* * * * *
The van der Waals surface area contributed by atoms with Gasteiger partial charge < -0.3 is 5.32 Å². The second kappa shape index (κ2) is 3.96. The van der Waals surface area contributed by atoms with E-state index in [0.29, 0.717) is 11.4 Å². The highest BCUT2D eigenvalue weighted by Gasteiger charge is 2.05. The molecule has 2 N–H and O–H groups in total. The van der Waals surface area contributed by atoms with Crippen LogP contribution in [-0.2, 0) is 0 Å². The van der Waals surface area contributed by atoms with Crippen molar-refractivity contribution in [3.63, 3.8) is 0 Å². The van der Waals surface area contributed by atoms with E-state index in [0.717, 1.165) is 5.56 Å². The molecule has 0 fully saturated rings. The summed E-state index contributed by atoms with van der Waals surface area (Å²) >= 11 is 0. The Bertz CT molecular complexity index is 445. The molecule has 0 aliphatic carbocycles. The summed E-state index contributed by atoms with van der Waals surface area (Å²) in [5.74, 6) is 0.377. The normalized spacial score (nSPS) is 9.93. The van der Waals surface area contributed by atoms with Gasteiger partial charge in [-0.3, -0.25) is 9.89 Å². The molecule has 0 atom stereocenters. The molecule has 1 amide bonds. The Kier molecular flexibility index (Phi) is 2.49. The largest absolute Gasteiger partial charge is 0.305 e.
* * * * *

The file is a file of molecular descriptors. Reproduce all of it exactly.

The van der Waals surface area contributed by atoms with Gasteiger partial charge < -0.3 is 5.32 Å². The second kappa shape index (κ2) is 3.96. The van der Waals surface area contributed by atoms with E-state index in [0.29, 0.717) is 11.4 Å². The highest BCUT2D eigenvalue weighted by Gasteiger charge is 2.05. The molecule has 2 N–H and O–H groups in total. The van der Waals surface area contributed by atoms with Crippen LogP contribution in [-0.2, 0) is 0 Å². The van der Waals surface area contributed by atoms with Crippen molar-refractivity contribution in [3.63, 3.8) is 0 Å². The van der Waals surface area contributed by atoms with E-state index in [0.717, 1.165) is 5.56 Å². The molecule has 0 fully saturated rings. The summed E-state index contributed by atoms with van der Waals surface area (Å²) >= 11 is 0. The Bertz CT molecular complexity index is 445. The molecule has 0 aliphatic carbocycles. The summed E-state index contributed by atoms with van der Waals surface area (Å²) in [5.74, 6) is 0.377. The normalized spacial score (nSPS) is 9.93. The van der Waals surface area contributed by atoms with Gasteiger partial charge in [-0.3, -0.25) is 9.89 Å². The molecule has 0 atom stereocenters. The molecule has 1 amide bonds. The Kier molecular flexibility index (Phi) is 2.49. The largest absolute Gasteiger partial charge is 0.305 e.